By Justin Chermol and Carlo Versano
The arrest of Huawei CFO Meng Wanzhou was an "enforcement action, not a trade-related action," according to Commerce Secretary Wilbur Ross.
Ross told Cheddar's Megan Pratz that the arrest of Meng in Vancouver was a response to her flouting of sanctions ー and not a retaliatory strike or warning shot against a major Chinese telecom corporation. Asked by Cheddar whether Meng's charges would affect trade negotiations between the U.S. and China, he replied: "Doesn't seem to have so far."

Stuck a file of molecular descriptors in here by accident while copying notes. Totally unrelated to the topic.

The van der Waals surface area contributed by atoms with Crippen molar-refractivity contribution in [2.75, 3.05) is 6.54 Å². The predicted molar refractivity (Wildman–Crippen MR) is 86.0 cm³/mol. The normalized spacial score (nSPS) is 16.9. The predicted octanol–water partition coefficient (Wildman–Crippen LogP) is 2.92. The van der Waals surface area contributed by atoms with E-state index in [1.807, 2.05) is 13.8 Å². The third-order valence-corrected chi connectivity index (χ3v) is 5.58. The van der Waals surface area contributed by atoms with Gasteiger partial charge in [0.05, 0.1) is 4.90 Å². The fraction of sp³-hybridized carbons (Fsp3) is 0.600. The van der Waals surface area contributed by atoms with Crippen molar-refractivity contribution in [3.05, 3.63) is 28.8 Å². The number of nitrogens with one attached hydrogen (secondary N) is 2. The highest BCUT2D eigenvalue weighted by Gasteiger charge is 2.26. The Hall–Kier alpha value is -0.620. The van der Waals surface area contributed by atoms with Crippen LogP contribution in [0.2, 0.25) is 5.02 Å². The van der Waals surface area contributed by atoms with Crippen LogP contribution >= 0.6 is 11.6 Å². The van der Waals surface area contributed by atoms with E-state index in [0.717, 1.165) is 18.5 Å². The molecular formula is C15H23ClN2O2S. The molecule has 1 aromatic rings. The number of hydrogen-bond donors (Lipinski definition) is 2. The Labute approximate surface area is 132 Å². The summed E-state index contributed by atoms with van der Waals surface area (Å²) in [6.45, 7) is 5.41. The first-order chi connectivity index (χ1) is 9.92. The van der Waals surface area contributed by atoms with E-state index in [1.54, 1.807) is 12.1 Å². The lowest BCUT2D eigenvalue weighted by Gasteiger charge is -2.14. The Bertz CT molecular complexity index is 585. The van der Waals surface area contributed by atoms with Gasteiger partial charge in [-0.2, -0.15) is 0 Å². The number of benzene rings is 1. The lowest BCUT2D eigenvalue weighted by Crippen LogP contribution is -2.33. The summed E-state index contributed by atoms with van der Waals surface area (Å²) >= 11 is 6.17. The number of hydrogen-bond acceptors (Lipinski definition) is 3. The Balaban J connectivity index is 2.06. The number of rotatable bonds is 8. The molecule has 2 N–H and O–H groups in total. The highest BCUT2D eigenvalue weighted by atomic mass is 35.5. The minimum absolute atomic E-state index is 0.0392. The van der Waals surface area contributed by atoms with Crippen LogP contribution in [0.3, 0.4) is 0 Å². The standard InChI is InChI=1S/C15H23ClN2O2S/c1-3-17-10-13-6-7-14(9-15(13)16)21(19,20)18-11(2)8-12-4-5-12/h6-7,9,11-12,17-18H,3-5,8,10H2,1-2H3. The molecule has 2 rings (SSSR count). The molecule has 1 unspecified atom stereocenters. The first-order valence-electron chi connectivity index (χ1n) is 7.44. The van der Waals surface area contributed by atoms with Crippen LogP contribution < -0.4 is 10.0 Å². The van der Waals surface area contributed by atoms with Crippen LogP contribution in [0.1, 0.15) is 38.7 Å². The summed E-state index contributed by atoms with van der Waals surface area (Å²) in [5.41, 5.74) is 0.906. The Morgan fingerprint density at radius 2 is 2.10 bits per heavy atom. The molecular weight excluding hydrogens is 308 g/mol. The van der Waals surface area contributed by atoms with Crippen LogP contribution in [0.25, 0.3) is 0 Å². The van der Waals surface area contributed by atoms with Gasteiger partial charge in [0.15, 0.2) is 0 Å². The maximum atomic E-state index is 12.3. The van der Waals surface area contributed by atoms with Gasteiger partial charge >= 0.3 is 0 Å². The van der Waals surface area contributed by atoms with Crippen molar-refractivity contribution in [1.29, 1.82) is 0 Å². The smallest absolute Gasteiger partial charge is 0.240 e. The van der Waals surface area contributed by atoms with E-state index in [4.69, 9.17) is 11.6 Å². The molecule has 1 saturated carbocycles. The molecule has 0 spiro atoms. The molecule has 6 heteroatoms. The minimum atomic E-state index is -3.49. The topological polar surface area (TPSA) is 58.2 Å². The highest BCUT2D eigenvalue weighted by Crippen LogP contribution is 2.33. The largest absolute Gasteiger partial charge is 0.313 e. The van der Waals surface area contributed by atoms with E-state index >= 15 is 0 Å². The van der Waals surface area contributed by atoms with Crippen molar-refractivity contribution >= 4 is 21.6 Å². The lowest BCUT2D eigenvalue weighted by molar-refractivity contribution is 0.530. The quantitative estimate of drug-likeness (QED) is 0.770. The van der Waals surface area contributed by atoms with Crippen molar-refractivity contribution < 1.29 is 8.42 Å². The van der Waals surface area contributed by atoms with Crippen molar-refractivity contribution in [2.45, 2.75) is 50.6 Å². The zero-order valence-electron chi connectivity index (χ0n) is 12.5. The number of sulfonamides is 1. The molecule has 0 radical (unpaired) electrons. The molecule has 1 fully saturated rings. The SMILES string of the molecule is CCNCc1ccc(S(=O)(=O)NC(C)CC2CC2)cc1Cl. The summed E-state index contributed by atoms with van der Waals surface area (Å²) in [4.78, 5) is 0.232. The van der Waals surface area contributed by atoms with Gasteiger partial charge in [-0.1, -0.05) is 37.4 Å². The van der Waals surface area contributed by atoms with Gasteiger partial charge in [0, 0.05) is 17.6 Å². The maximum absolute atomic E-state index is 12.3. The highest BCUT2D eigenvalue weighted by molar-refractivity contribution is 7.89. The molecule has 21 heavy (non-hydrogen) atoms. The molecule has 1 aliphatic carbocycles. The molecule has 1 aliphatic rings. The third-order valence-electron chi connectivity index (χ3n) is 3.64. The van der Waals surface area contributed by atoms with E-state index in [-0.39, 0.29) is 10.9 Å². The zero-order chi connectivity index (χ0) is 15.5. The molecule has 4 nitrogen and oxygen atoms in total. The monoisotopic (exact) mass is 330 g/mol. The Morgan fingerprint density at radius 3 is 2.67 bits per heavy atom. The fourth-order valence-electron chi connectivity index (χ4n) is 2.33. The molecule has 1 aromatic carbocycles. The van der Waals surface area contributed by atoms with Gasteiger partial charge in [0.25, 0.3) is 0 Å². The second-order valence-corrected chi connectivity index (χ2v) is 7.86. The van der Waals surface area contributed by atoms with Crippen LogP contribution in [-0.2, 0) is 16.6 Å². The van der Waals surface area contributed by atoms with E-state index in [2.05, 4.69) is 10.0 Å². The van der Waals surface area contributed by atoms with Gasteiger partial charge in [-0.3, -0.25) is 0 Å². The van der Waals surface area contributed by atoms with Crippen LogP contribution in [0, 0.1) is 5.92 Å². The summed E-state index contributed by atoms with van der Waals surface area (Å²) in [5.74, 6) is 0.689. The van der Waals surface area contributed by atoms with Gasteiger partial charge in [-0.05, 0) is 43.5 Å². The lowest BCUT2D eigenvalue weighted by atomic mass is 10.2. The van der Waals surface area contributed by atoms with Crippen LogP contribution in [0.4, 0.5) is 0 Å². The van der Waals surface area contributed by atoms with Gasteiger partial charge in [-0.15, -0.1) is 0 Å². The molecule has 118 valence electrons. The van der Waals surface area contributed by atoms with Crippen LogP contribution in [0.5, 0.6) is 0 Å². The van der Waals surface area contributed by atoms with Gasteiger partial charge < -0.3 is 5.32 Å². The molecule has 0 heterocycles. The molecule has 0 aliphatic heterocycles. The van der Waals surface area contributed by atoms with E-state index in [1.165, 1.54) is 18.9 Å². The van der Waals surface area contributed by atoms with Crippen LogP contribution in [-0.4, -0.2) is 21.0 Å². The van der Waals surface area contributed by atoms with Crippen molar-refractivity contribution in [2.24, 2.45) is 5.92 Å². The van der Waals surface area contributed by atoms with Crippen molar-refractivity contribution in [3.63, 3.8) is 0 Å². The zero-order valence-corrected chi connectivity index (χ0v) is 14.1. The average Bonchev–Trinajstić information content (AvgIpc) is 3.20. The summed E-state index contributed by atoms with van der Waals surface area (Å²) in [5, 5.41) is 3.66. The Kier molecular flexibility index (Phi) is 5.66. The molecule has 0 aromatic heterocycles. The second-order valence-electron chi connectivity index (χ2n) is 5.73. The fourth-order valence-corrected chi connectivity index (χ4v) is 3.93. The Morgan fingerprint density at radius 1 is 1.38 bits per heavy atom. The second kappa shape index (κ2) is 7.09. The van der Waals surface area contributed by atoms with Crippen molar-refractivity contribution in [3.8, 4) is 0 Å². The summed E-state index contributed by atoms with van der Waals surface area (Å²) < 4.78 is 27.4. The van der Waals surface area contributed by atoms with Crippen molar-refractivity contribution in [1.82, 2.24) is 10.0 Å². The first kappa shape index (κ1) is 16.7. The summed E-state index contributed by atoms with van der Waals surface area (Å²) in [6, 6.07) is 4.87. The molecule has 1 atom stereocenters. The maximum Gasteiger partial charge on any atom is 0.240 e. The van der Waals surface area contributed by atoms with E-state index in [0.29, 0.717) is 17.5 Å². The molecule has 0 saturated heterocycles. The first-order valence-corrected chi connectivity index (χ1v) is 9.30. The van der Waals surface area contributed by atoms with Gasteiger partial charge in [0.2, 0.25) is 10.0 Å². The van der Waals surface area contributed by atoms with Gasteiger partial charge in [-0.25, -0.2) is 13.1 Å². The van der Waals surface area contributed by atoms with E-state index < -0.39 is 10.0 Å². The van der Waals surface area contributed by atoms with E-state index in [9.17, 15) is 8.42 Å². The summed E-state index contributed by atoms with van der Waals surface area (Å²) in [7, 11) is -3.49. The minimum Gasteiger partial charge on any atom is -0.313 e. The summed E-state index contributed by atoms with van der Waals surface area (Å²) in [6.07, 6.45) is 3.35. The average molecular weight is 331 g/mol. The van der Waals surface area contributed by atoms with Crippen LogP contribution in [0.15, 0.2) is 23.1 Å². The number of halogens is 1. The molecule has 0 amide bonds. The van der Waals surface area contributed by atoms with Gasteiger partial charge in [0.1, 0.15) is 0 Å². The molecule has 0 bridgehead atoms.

When asked by Cheddar if China also viewed Meng's arrest as an enforcement action, Ross said: "So far, they've said that."
The arrest of the Huawei CFO occurred on December 1, the same day President Trump and Chinese President Xi Jinping agreed to a 90-day trade truce on tariffs. Since then, the arrest has thrown a wrench into the delicate negotiations between the two world superpowers.
While Ross said the arrest should not affect trade negotiations, Trump has suggested otherwise.
In an interview with Reuters, Trump said he would consider intervening with the U.S. Justice Department to influence the case if he thought it would help talks with China. "If I think it’s good for what will be certainly the largest trade deal ever made ... what’s good for national security – I would certainly intervene," he said.